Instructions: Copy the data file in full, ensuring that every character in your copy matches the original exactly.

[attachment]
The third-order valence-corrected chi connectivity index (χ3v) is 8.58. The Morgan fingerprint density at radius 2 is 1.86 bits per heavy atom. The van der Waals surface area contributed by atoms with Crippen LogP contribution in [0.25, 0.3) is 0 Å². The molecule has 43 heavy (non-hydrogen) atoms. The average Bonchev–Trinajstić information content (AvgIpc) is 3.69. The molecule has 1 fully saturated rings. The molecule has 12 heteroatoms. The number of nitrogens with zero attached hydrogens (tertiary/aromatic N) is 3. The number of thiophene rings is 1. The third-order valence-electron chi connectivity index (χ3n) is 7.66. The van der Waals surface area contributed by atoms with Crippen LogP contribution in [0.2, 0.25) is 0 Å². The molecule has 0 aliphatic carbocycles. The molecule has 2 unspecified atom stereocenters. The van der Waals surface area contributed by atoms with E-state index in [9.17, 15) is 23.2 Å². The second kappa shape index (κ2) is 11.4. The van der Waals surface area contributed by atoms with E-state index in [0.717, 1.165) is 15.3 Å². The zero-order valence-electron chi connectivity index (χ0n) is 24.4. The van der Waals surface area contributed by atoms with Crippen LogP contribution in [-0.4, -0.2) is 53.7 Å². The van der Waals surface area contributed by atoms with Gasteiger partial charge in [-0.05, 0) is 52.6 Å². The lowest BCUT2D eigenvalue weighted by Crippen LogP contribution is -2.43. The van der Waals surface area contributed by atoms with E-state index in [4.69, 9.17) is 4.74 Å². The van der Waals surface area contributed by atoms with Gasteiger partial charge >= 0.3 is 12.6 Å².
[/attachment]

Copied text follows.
The third-order valence-corrected chi connectivity index (χ3v) is 8.58. The Morgan fingerprint density at radius 2 is 1.86 bits per heavy atom. The van der Waals surface area contributed by atoms with Crippen LogP contribution in [0.25, 0.3) is 0 Å². The molecule has 43 heavy (non-hydrogen) atoms. The average Bonchev–Trinajstić information content (AvgIpc) is 3.69. The molecule has 1 fully saturated rings. The molecule has 12 heteroatoms. The number of nitrogens with zero attached hydrogens (tertiary/aromatic N) is 3. The number of thiophene rings is 1. The third-order valence-electron chi connectivity index (χ3n) is 7.66. The van der Waals surface area contributed by atoms with Crippen LogP contribution in [0.2, 0.25) is 0 Å². The molecule has 0 aliphatic carbocycles. The molecule has 2 unspecified atom stereocenters. The van der Waals surface area contributed by atoms with E-state index in [9.17, 15) is 23.2 Å². The second kappa shape index (κ2) is 11.4. The van der Waals surface area contributed by atoms with E-state index in [0.717, 1.165) is 15.3 Å². The zero-order valence-electron chi connectivity index (χ0n) is 24.4. The van der Waals surface area contributed by atoms with Crippen LogP contribution in [-0.4, -0.2) is 53.7 Å². The van der Waals surface area contributed by atoms with Gasteiger partial charge in [-0.05, 0) is 52.6 Å². The lowest BCUT2D eigenvalue weighted by Crippen LogP contribution is -2.43. The van der Waals surface area contributed by atoms with E-state index in [4.69, 9.17) is 4.74 Å². The van der Waals surface area contributed by atoms with Gasteiger partial charge >= 0.3 is 12.6 Å².